This is the second in a two-part series examining how the political landscape has been affected by partisan gerrymandering and changes to voting rights. Read part one.
Gerrymandering remains alive and well in the United States, despite the growth of nonpartisan redistricting commissions and legal efforts to take the politics out of the mapmaking process.
Redistricting is supposed to give equal representation to everyone in a state following the decennial. But by either spreading the opposition party’s voters around (cracking) or concentrating them in few districts (packing), lawmakers have the ability to limit competition and create a scenario in which they “choose their voters ... rather than voters choosing their representatives,” according to the Brennan Center for Justice.
Anti-gerrymandering activists view these maneuvers as an attack on American democracy and they have attempted to end the practice through lawsuits and legislation. But, in most of the country, partisans continue to own the redistricting practice, which goes a long way toward determining who wins elections.
The first significant gerrymandering case to make it to the Supreme Court was Baker v. Carr in 1962, testing whether the federal courts have a say in state legislative redistricting.
For 60 years, Tennessee lawmakers had refused to redraw the legislative districts despite the population growing and shifting. Because the state didn’t redraw the lines, representation was no longer aligned with population by the 1960s. Therefore, the justices ruled that a federal court could hear arguments over whether the state violated the Constitution’s equal protection clause.
A few years later, Congress passed the most influential piece of federal legislation on voting: the Voting Rights Act of 1965, signed into law by President Lyndon B. Johnson. The VRA outlawed racial discrimination in voting and redistricting; banning practices meant to deter Black people from voting, such as literacy tests and poll taxes. It also established a “preclearance” standard, under which states with a history of discrimination must get federal approval before changing any election practices.
The VRA was regularly renewed by bipartisan majorities, until recently, and the Supreme Court struck down the preclearance provision in 2013.
The Supreme Court again considered a case involving the equal protection clause in 1993. Shaw v. Reno stands out in the history of redistricting cases because it set the precedent for judicial review of racial gerrymandering. Plaintiffs in North Carolina argued that the state’s map was drawn to concentrate Black voters into two large districts, limiting their ability to compete across the state. The court ruled that redistricting based on race was unconstitutional.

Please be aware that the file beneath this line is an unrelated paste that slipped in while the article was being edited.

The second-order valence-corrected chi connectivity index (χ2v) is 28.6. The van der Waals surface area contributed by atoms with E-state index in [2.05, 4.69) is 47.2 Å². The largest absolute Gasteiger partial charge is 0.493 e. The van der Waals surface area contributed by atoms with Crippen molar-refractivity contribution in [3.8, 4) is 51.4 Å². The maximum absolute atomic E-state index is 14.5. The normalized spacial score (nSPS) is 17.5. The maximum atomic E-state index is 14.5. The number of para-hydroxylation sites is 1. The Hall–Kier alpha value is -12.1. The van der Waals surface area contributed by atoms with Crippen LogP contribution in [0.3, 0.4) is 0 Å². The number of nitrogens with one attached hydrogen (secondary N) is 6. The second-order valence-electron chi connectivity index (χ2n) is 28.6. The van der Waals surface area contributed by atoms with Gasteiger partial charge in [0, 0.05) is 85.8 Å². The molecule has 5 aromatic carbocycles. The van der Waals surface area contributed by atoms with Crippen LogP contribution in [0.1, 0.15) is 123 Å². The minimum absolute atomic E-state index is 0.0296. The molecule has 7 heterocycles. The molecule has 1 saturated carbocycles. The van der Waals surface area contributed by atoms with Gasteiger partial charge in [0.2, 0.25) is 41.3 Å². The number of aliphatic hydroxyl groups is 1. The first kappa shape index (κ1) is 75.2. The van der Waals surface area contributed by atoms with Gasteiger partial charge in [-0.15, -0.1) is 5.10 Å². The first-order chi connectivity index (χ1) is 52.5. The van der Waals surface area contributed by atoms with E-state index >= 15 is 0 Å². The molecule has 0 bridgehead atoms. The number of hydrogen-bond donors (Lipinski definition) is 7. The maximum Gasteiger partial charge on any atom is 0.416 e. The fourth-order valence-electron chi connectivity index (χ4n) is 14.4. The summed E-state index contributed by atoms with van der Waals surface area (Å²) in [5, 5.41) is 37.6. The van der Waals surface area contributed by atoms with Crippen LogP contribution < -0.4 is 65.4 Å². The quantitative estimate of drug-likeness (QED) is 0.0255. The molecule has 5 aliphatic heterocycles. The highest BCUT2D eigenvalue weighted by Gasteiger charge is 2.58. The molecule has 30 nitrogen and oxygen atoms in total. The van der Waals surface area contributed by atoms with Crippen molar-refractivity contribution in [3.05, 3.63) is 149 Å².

These legislative and judicial actions sought to protect the right to vote for all Americans — a cornerstone of democracy. Voting ensures that the people elect officials who represent their ideas, interests, and concerns in government; but gerrymandering works to manipulate votes to certify that some individuals’ votes are greater than others.
But the decisions began to shift in the second decade of the 21st century.
The 2013 Supreme Court case Shelby County v. Holder, effectively shut down two sections of the Voting Rights Act, including the preclearance provision, were no longer applicable due to the modernization of elections. Specifically, the constraints identified by Section 4 and Section 5 were “no longer responsive to the current conditions in the voting districts in question.” Justice Clarence Thomas wrote that “the blatant discrimination against certain voters that Section 5 was intended to prohibit is no longer evident.”
Then, in the 2019 case Rucho v. Common Cause, the court removed itself from future cases involving partisan gerrymandering. People in North Carolina had challenged the state’s district map as being Republican-friendly partisan gerrymandering. While lower courts agreed and struck down the map, the Supreme Court disagreed, ruling that partisan gerrymandering claims were beyond the scope of federal courts.
Since then, voting rights activists have turned to Congress for legislative solutions. The For the People Act, a sweeping bill to reform the redistricting process and set national standard for elections, passed the House but was blocked by a Republican filibuster in the Senate. The same fate awaited the John Lewis Voting Rights Advancement Act, which would operate to restore and strengthen the Voting Rights Act of 1965, specifically the sections ruled unconstitutional Shelby County v. Holder. It also addresses discrimination against members of the LGBTQ+ voters. A third bill combining those two, the Freedom to Vote: John R. Lewis Act, was similarly blocked.
As long as gerrymandering continues, activists will develop tools to build awareness and combat its implementation.
For example, Campaign Legal Center has created a database that assesses maps based on four measures: the use of cracking or packing to dilute other people’s votes, partisan bias, the difference between a party’s median vote count and its mean vote count, and declination based on predicted win/loss outcomes.
Another option to deter gerrymandered maps would be to convince states to allow bipartisan or nonpartisan groups — separate from government — to draw the congressional and state legislative maps. Proponents argue this option, often known as “independent redistricting commissions” would ensure fair representation of all individuals in accordance with the Voting Rights Act and guarantee politicians would not have any influence on the maps.